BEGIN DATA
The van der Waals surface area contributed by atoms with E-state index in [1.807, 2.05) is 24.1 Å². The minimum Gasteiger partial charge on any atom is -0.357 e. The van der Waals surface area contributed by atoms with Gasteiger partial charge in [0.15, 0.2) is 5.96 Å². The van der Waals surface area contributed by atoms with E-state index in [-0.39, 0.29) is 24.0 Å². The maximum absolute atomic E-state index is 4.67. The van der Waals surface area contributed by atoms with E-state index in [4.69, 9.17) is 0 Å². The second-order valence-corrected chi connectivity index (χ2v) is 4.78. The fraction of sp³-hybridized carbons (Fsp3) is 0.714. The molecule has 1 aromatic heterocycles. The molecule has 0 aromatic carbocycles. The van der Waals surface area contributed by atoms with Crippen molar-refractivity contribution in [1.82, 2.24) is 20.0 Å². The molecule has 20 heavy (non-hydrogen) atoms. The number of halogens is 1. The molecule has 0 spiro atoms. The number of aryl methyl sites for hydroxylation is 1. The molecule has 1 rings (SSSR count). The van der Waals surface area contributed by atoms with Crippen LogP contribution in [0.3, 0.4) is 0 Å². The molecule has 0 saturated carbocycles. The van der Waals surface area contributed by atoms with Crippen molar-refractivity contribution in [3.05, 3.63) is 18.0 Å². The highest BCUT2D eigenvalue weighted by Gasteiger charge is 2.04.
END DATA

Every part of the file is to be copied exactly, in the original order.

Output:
The van der Waals surface area contributed by atoms with E-state index in [1.807, 2.05) is 24.1 Å². The minimum Gasteiger partial charge on any atom is -0.357 e. The van der Waals surface area contributed by atoms with Gasteiger partial charge in [0.15, 0.2) is 5.96 Å². The van der Waals surface area contributed by atoms with E-state index in [-0.39, 0.29) is 24.0 Å². The maximum absolute atomic E-state index is 4.67. The van der Waals surface area contributed by atoms with E-state index in [4.69, 9.17) is 0 Å². The second-order valence-corrected chi connectivity index (χ2v) is 4.78. The fraction of sp³-hybridized carbons (Fsp3) is 0.714. The molecule has 1 aromatic heterocycles. The molecule has 0 aromatic carbocycles. The van der Waals surface area contributed by atoms with Crippen molar-refractivity contribution in [1.82, 2.24) is 20.0 Å². The molecule has 20 heavy (non-hydrogen) atoms. The number of halogens is 1. The molecule has 0 spiro atoms. The number of aryl methyl sites for hydroxylation is 1. The molecule has 1 rings (SSSR count). The van der Waals surface area contributed by atoms with Crippen LogP contribution in [0.3, 0.4) is 0 Å². The molecule has 0 saturated carbocycles. The van der Waals surface area contributed by atoms with Crippen molar-refractivity contribution in [3.05, 3.63) is 18.0 Å². The highest BCUT2D eigenvalue weighted by Gasteiger charge is 2.04.